Friday, March 28, 2014

Irish Hunger Memorial, New York City

The Irish Hunger Memorial is located on a one-half acre site at the corner of Vesey Street and North End Avenue in the Battery Park City neighborhood of Manhattan.

I stumbled across the memorial during my 2008 trip to New York City and was fascinated by this strange but wonderful memorial to the millions of Irish people caught up in the terrible famine that swept across Ireland during the mid-1850s. The memorial is dedicated to raising awareness of the Great Irish Famine - referred to by the Irish as 'The Great Hunger', which killed over a million people in Ireland between 1845 and 1852.

The Great Hunger" began in 1845 when a blight destroyed the Irish potato crop, depriving Ireland of its staple food. By 1847 millions were starving and dying. Between 1847 and 1852 the famine led to an exodus from the Irish countryside as hundreds of thousands of Irish immigrated to New York. Today, some 800,000 New York City residents can trace their ancestry back to Ireland.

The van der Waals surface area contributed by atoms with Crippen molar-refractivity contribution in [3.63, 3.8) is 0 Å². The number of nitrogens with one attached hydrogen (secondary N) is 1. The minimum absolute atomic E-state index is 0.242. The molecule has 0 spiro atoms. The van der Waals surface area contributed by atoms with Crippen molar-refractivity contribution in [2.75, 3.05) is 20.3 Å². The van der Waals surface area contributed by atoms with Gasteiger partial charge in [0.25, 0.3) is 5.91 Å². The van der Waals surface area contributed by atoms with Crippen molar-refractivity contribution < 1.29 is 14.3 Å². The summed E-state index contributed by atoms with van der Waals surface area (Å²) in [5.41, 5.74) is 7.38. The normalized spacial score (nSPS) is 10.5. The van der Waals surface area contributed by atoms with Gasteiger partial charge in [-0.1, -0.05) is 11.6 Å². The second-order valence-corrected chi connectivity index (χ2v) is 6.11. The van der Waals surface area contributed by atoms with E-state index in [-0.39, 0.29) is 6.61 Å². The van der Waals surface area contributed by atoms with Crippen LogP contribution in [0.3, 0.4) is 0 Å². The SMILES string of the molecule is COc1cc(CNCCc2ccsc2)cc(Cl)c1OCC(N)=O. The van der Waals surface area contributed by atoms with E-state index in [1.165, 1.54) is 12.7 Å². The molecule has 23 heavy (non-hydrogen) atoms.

Construction of the memorial began in March 2001, and despite its proximity to the World Trade Center, the memorial was completed and dedicated on July 16, 2002.

Click to enlarge
The site utilizes stones, soil, and native vegetation brought in from the western coast of Ireland and contains stones from all of the different counties of Ireland. Some of these can be seen in the video below. The memorial also incorporates an authentic rebuilt Irish cottage of the 19th century.

The size of the cultivated area of the Memorial, one-quarter of an acre, is significant. In 1847, Sir William Gregory proposed an additional clause to the Irish Poor Law stipulating that no person occupying land of more than one-quarter acre was eligible for any relief. This law had a devastating effect and contributed to the suffering.

Nearly two miles of text have been installed in illuminated bands that wrap around the base of the Memorial. The text includes some 110 quotations, including autobiographies, letters, oral traditions, parliamentary reports, poems, recipes, songs and statistics.

My chance discovery of the Irish Hunger Memorial was one of the many serendipitous moments I had as I wondered around Manhattan in 2008, and this and many similar moments are what I enjoy most about travel and visiting new places.

The song in the video is The Old Northern Shore, and appears on the wonderful Tom Russell album, The Man From God Knows Where. 

1 comment:

  1. Interesting -I was born and lived a good part of my adult life in New York but never realized this existed - george

    ReplyDelete

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